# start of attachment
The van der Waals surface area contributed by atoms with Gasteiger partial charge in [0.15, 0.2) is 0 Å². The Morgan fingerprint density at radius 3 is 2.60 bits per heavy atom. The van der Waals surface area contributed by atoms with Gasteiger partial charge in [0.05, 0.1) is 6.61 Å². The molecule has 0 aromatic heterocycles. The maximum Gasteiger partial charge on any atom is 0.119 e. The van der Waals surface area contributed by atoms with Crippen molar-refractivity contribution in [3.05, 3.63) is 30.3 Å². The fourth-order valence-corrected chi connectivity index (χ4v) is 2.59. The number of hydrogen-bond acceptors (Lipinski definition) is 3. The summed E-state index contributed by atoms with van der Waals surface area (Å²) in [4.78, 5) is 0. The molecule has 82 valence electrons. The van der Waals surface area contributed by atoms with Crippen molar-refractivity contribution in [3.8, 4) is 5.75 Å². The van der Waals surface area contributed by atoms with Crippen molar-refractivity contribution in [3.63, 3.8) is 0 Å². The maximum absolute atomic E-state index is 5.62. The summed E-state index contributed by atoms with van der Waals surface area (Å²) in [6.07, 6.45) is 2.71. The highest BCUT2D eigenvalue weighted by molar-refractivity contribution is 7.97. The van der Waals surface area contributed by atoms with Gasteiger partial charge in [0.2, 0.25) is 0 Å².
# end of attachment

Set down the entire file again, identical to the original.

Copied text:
The van der Waals surface area contributed by atoms with Gasteiger partial charge in [0.15, 0.2) is 0 Å². The Morgan fingerprint density at radius 3 is 2.60 bits per heavy atom. The van der Waals surface area contributed by atoms with Gasteiger partial charge in [0.05, 0.1) is 6.61 Å². The molecule has 0 aromatic heterocycles. The maximum Gasteiger partial charge on any atom is 0.119 e. The van der Waals surface area contributed by atoms with Crippen molar-refractivity contribution in [3.05, 3.63) is 30.3 Å². The fourth-order valence-corrected chi connectivity index (χ4v) is 2.59. The number of hydrogen-bond acceptors (Lipinski definition) is 3. The summed E-state index contributed by atoms with van der Waals surface area (Å²) in [4.78, 5) is 0. The molecule has 82 valence electrons. The van der Waals surface area contributed by atoms with Crippen molar-refractivity contribution in [3.8, 4) is 5.75 Å². The van der Waals surface area contributed by atoms with Crippen molar-refractivity contribution in [3.63, 3.8) is 0 Å². The maximum absolute atomic E-state index is 5.62. The summed E-state index contributed by atoms with van der Waals surface area (Å²) in [6.07, 6.45) is 2.71. The highest BCUT2D eigenvalue weighted by molar-refractivity contribution is 7.97. The van der Waals surface area contributed by atoms with Gasteiger partial charge in [0.2, 0.25) is 0 Å².